That word basically sums up the essence of the past couple weeks and also serves as my de facto explanation for why the blog has been so quiet as of late. After the last post, I wanted to write something, anything. I really did, but at the same time, I just couldn’t muster up the strength to open up my computer and actually string together a coherent sequence of words that I felt would be worth reading. I’m only millimeters past that point today (the dreary weather not helping in the slightest), but I was reminded at Bible study a week or two ago that sometimes you just have to keep the fire going, even if it feels like that little contribution isn’t really going to be doing much. In that context, we were talking about faith and how you have to keep coming back to God day in and day out even when you don’t feel like it, but I think that’s applicable to almost everything else that we want to believe in and are passionate about too. And essentially, that’s why I’m writing this post today, because I’ve decided that if you’re going to call yourself a writer, you have to keep writing even if you feel like your creative reserves and literary energies are completely dry. Even if it feels like that fire inside you is slowly dying, you have to keep writing because the act of writing in and of itself will stoke the embers and coax that tiny flame back to life so that it can start to grow again.

 

Because the reality is that neglect kills. Neglect always kills, maybe not the most efficiently, or the most quickly, but anything that you neglect will eventually die, whether that’s a human being, a succulent, your faith, your writing, or anything else you might love. Neglect is a killer, and the terrible part is how it always creeps in whenever things get shaken up even a little bit.

 

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the lie of nonexistent intimate friendships (part two)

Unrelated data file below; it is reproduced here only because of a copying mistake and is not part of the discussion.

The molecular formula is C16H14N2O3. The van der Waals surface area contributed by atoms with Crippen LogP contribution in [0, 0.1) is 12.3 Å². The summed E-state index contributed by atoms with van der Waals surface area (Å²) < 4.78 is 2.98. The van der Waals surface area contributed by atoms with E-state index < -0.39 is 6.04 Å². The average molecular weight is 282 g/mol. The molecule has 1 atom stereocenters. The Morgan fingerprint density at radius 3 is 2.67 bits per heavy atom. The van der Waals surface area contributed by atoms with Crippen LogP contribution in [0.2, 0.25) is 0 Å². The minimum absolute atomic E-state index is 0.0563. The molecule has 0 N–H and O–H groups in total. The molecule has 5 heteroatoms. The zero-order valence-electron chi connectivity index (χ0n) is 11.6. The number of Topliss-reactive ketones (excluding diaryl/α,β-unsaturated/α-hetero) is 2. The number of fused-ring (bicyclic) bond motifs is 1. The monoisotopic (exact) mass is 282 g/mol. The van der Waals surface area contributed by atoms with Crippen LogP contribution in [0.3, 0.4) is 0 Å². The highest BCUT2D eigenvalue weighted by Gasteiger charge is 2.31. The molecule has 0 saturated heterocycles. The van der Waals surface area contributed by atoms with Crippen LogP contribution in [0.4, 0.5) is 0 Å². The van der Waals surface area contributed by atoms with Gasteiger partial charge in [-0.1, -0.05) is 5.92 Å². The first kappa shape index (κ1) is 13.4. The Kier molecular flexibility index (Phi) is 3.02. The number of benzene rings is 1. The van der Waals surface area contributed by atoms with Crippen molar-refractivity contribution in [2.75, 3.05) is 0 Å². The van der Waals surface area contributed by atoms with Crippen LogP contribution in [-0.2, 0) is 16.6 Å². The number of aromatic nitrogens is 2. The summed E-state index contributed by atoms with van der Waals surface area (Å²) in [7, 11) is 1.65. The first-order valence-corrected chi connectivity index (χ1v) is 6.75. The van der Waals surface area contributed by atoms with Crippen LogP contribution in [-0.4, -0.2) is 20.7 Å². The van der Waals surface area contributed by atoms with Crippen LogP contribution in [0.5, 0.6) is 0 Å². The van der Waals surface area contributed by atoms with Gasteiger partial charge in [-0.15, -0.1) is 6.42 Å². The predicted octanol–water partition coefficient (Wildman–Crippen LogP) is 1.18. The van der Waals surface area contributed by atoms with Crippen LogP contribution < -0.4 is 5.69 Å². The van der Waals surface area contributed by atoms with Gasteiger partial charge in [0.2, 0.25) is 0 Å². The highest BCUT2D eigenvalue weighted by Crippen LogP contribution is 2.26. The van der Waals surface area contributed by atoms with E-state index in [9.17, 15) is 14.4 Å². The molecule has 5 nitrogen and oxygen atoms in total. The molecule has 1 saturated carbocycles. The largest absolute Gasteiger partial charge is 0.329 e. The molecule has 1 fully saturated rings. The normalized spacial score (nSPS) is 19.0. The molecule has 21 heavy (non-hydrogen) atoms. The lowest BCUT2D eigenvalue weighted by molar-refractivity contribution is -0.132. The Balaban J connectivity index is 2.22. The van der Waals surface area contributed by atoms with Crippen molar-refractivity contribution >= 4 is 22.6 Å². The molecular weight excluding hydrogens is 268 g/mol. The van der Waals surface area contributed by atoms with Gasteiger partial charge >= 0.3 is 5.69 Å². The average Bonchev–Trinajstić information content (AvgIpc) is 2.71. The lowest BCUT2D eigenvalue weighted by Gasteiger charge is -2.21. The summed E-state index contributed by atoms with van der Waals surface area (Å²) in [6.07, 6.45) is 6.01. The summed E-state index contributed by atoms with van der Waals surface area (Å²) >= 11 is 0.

This is the fifth entry in a series of posts on friendship. To find the others once they’ve been published, find the menu button in the upper right corner of the blog and see “Summer Friendship Series.”

 

Something that I’ve noticed about American relational culture recently, and perhaps especially so with Christian American relational culture, is that we really like to have lines clearly drawn. I see this as the reason why we have phenomena in Christian colleges like DTRs (defining the relationship). There seems to be an increasing neediness to always know what the status of your relationship with another person, and it doesn’t necessarily come from within ourselves. More often than not, it comes as an external question, when we may or may not have been thinking about it.

 

I think most of us have probably found ourselves in a situation, or at least observed a situation in which two people have begun spending significant amounts of time with each other, prompting some or all of their friends to probe them on whether they’re “just friends” or something more than friends. This can be an incredibly awkward or frustrating experience for everyone involved, regardless of whether the two people actually might have feelings for each other and are trying to navigate that or whether they are close friends who enjoy spending a lot of time together.